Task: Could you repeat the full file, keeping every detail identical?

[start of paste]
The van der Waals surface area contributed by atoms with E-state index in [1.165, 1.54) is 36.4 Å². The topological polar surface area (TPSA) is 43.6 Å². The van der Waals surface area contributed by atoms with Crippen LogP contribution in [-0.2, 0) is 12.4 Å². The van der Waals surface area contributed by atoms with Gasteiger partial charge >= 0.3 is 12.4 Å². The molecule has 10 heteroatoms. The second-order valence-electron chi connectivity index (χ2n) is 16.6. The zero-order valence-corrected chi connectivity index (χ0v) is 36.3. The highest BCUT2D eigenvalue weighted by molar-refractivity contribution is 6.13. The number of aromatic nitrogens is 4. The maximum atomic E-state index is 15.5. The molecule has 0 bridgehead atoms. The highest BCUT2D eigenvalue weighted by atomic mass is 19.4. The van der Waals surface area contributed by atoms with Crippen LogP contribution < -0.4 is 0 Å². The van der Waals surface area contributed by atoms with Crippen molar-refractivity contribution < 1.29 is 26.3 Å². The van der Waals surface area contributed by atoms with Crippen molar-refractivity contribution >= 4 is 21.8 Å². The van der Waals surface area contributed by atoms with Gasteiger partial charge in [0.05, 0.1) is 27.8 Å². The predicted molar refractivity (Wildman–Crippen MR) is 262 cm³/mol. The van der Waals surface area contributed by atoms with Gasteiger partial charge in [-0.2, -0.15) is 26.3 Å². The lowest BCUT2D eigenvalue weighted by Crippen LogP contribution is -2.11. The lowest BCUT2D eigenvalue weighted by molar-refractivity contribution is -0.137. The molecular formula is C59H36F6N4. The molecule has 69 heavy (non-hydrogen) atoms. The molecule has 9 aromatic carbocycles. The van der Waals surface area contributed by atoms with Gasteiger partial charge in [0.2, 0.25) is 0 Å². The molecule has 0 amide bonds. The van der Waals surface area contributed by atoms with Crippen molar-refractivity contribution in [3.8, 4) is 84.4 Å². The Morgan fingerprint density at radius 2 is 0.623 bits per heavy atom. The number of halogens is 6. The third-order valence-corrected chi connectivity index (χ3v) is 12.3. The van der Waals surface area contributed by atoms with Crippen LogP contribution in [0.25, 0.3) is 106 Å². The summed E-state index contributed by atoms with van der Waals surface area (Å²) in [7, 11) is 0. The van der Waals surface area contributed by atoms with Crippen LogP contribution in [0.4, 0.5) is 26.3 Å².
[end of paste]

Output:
The van der Waals surface area contributed by atoms with E-state index in [1.165, 1.54) is 36.4 Å². The topological polar surface area (TPSA) is 43.6 Å². The van der Waals surface area contributed by atoms with Crippen LogP contribution in [-0.2, 0) is 12.4 Å². The van der Waals surface area contributed by atoms with Gasteiger partial charge >= 0.3 is 12.4 Å². The molecule has 10 heteroatoms. The second-order valence-electron chi connectivity index (χ2n) is 16.6. The zero-order valence-corrected chi connectivity index (χ0v) is 36.3. The highest BCUT2D eigenvalue weighted by molar-refractivity contribution is 6.13. The number of aromatic nitrogens is 4. The maximum atomic E-state index is 15.5. The molecule has 0 bridgehead atoms. The highest BCUT2D eigenvalue weighted by atomic mass is 19.4. The van der Waals surface area contributed by atoms with Crippen LogP contribution < -0.4 is 0 Å². The van der Waals surface area contributed by atoms with Crippen molar-refractivity contribution < 1.29 is 26.3 Å². The van der Waals surface area contributed by atoms with Crippen molar-refractivity contribution >= 4 is 21.8 Å². The van der Waals surface area contributed by atoms with Gasteiger partial charge in [0.05, 0.1) is 27.8 Å². The predicted molar refractivity (Wildman–Crippen MR) is 262 cm³/mol. The van der Waals surface area contributed by atoms with Gasteiger partial charge in [-0.2, -0.15) is 26.3 Å². The lowest BCUT2D eigenvalue weighted by Crippen LogP contribution is -2.11. The lowest BCUT2D eigenvalue weighted by molar-refractivity contribution is -0.137. The molecular formula is C59H36F6N4. The molecule has 69 heavy (non-hydrogen) atoms. The molecule has 9 aromatic carbocycles. The van der Waals surface area contributed by atoms with Gasteiger partial charge in [0.2, 0.25) is 0 Å². The molecule has 0 amide bonds. The van der Waals surface area contributed by atoms with Crippen molar-refractivity contribution in [3.8, 4) is 84.4 Å². The Morgan fingerprint density at radius 2 is 0.623 bits per heavy atom. The number of halogens is 6. The third-order valence-corrected chi connectivity index (χ3v) is 12.3. The van der Waals surface area contributed by atoms with Crippen LogP contribution in [0.25, 0.3) is 106 Å². The summed E-state index contributed by atoms with van der Waals surface area (Å²) in [7, 11) is 0. The van der Waals surface area contributed by atoms with Crippen LogP contribution in [0.4, 0.5) is 26.3 Å².